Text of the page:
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Nor, can we think, that they at random rove,

But, in determin'd times, thro’ long ellipses move.

And tho' sometimes they near approach the Sun,

Sometimes beyond the Georgian's orbit run,

Throughout their race they act their maker's will,

His pow'r declare, his purposes fulfil.

'Tis he alone sustains this ORB in air :

Its creatures breathe by his paternal care:

His goodness does their daily food supply,

And if he but with holds his hand, they die.

'Tis he within due bounds the flood restrains :

He swells the brook which murmurs through the

[plains, And o’er the mountain pours the seasonable rains.

He gives the word : the blustring winds arise ;

On billows, billows mounted, storm the skies.

The foaming surges rage along the shores,

For help, in vain! the mariner implores:

Seas, urg'd by seas, with boundless fury roll,

And oceans, oceans drive, from pole to pole.

But at his nod the roaring tempests cease,

And all the warring elements have peace :

The sea, submissive, smooths her furrow'd face,

And each subsiding wave finds its appointed place.

By him the seasons change, the vapours rise, The dews descend, and thunders rend the skies :

He bids the lightning give the fatal stroke,

Burn

up the fields, or rive the knotted oak.

With feather'd snow he whitens all the plains,

And sends the frost to bind the floods in chains.

By him the groves renew their fallen leaves :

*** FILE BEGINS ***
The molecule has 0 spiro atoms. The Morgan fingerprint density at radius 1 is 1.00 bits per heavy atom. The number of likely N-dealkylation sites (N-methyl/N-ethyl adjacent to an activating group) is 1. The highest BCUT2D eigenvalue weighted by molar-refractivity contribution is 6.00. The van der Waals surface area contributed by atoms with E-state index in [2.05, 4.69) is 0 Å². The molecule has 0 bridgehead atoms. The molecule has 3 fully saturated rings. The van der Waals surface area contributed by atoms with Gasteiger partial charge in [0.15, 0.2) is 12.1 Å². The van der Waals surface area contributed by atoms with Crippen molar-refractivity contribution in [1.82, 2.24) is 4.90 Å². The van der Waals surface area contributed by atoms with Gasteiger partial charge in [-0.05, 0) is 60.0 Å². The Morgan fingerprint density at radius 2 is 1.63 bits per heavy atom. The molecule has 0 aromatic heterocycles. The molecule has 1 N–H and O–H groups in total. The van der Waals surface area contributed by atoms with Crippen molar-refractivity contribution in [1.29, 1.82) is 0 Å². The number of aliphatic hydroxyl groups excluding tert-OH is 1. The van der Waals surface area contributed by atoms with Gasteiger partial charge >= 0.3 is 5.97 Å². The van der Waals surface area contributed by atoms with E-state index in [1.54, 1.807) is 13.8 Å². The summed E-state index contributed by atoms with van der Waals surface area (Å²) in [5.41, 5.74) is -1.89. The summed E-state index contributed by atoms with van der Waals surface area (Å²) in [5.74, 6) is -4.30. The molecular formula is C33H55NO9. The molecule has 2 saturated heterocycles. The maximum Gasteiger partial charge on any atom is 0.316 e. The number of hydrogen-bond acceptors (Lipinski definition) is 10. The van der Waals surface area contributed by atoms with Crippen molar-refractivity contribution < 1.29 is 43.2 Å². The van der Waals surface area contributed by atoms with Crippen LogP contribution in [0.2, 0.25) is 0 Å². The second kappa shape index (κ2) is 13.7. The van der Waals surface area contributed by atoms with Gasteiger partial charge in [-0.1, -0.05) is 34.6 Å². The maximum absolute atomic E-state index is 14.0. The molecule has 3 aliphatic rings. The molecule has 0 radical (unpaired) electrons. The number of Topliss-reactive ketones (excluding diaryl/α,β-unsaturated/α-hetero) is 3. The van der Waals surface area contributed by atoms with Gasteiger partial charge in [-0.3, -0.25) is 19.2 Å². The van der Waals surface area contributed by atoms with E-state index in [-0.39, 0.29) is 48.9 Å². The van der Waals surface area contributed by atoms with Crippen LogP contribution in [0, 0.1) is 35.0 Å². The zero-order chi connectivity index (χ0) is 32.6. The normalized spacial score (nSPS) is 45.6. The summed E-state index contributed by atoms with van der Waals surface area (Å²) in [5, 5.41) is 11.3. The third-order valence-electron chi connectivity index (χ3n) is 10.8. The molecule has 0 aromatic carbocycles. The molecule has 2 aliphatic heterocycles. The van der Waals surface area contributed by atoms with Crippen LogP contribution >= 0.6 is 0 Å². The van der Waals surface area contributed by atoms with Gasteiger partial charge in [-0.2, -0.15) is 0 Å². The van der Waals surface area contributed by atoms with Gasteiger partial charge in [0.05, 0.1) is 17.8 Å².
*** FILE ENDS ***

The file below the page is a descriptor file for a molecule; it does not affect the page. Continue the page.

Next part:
By him the joyful hịnd binds up the golden sheaves. 'Tis he with juicy clusters loads the vine,

And gives the press to overflow with wine.

From him the flow’rs receive their beauteous dyes,

From him with various odours fill the skies :

He with vermillion blushes paints the rose;

He the carnation's elegance bestows;

Its glittering white to him the lilly owes.

'Twas he first ting'd the violet with blue;

And all its glories on the tulip drew.

Behold the Forest Trees, a beauteous scene!

Diff'rent their structure, various is their green:

The graceful pine, the princely cedar rise,

Proud sons of earth! and lift them to the skies.

In colder climes, their stately heads as high,

Fierce winter storms the stubborn oaks defy;

With loads of acorns overspread the ground,

And see their offspring rising wide around.

Behold their leafy tops, how fair they show!

Know'st thou the laws by which their juices flow

Upward 'gainst nature's course?- What pipes convey

Those gen'rous streams which make them fresh and

[gay? Does this seem strange ?-Much stranger yet

[remains. Nothing brings forth but what itself contains :

"Tis nature's constant law that ev'ry thing

From parents like itself, in order spring :

She no spontaneous production knows,

But life, in regular progressions, flows.

Each seed includes a plant: that plant, again,

Has other seeds which other plants contain:

Those other plants have all their seeds, and those

More plants again, successively, inclose.

Thus, ev'ry single berry that we find,

Has, really, in itself, whole forests of its kind.

Empire and wealth one acorn may dispense,

By fleets to sail a thousand ages hence.

Each myrtle seed includes a thousand groves,

Where future bards may warble future loves.

Thus Adam's loins contain'd his large posterity,

All people that have been, and all that e'er shall be.

Amazing thought! what mortal can conceive

Such wond'rous smallness ?-Yet, we must believe

What Reason tells : for Reason's piercing eye

Discerns those truths our senses can't descry.

From things inanimate withdraw thine eyes, For, wide around thee, living wonders rise :

The various kinds which cut the briny main,

The forest range, or graze upon

the plain;

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